NATIONAL BUREAU OF ECONOMIC RESEARCH
NATIONAL BUREAU OF ECONOMIC RESEARCH

NBER Working Papers by Esteban M. Aucejo

Contact and additional information for this authorAll papers and publicationsWorking Papers onlyWorking Papers with publication info

Working Papers

February 2013University Differences in the Graduation of Minorities in STEM Fields: Evidence from California
with Peter Arcidiacono, V. Joseph Hotz: w18799
The low number of college graduates with science degrees -- particularly among under-represented minorities -- is of growing concern. We examine differences across universities in graduating students in different fields. Using student-level data on the University of California system during a period in which racial preferences were in place, we show significant sorting into majors based on academic preparation, with science majors at each campus having on average stronger credentials than their non-science counterparts. Students with relatively weaker academic preparation are significantly more likely to leave the sciences and take longer to graduate at each campus. We show the vast majority of minority students would be more likely to graduate with a science degree and graduate in less ...
November 2012Affirmative Action and University Fit: Evidence from Proposition 209
with Peter Arcidiacono, Patrick Coate, V. Joseph Hotz: w18523
Proposition 209 banned the use of racial preferences in admissions at public colleges in California. We analyze unique data for all applicants and enrollees within the University of California (UC) system before and after Prop 209. After Prop 209, graduation rates increased by 4.4%. We present evidence that certain institutions are better at graduating more-prepared students while other institutions are better at graduating less-prepared students and that these matching effects are particularly important for the bottom tail of the qualification distribution. We find that Prop 209 led to a more efficient sorting of minority students, explaining 18% of the graduation rate increase in our preferred specification. Further, universities appear to have responded to Prop 209 by investing more in ...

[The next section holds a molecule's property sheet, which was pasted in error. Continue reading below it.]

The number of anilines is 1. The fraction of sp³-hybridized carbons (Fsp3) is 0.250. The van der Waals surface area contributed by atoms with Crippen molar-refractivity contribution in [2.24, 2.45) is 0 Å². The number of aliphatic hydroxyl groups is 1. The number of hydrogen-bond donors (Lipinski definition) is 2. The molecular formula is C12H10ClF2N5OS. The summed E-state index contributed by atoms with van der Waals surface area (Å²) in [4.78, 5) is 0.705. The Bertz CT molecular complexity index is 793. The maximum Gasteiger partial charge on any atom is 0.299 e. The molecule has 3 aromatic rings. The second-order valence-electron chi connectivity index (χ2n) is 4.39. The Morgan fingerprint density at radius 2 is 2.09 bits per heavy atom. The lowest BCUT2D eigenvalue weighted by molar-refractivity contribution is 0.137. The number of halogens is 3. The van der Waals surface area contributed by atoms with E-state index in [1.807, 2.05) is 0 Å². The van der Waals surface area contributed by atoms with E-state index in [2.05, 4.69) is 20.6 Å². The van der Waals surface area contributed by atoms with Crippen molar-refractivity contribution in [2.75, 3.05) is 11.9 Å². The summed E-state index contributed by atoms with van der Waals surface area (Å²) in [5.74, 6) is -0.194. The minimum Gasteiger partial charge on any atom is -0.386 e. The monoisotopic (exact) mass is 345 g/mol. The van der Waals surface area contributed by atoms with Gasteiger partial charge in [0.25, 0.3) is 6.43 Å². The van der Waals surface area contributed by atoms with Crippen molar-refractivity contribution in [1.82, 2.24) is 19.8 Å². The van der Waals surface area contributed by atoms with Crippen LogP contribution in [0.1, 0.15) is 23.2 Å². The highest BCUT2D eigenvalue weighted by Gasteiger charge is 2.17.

April 2009Does Affirmative Action Lead to Mismatch? A New Test and Evidence
with Peter Arcidiacono, Hanming Fang, Kenneth I. Spenner: w14885
We argue that once we take into account the students' rational enrollment decisions, mismatch in the sense that the intended beneficiary of affirmative action admission policies are made worse off could occur only if selective universities possess private information about students' post-enrollment treatment effects. This necessary condition for mismatch provides the basis for a new test. We propose an empirical methodology to test for private information in such a setting. The test is implemented using data from Campus Life and Learning Project (CLL) at Duke. Evidence shows that Duke does possess private information that is a statistically significant predictor of the students' post-enrollment academic performance. We also propose strategies to evaluate more conclusively whether the evide...

Contact and additional information for this authorAll papers and publicationsWorking Papers onlyWorking Papers with publication info

 
Publications
Activities
Meetings
Data
People
About

Support
National Bureau of Economic Research, 1050 Massachusetts Ave., Cambridge, MA 02138; 617-868-3900; email: info@nber.org

Contact Us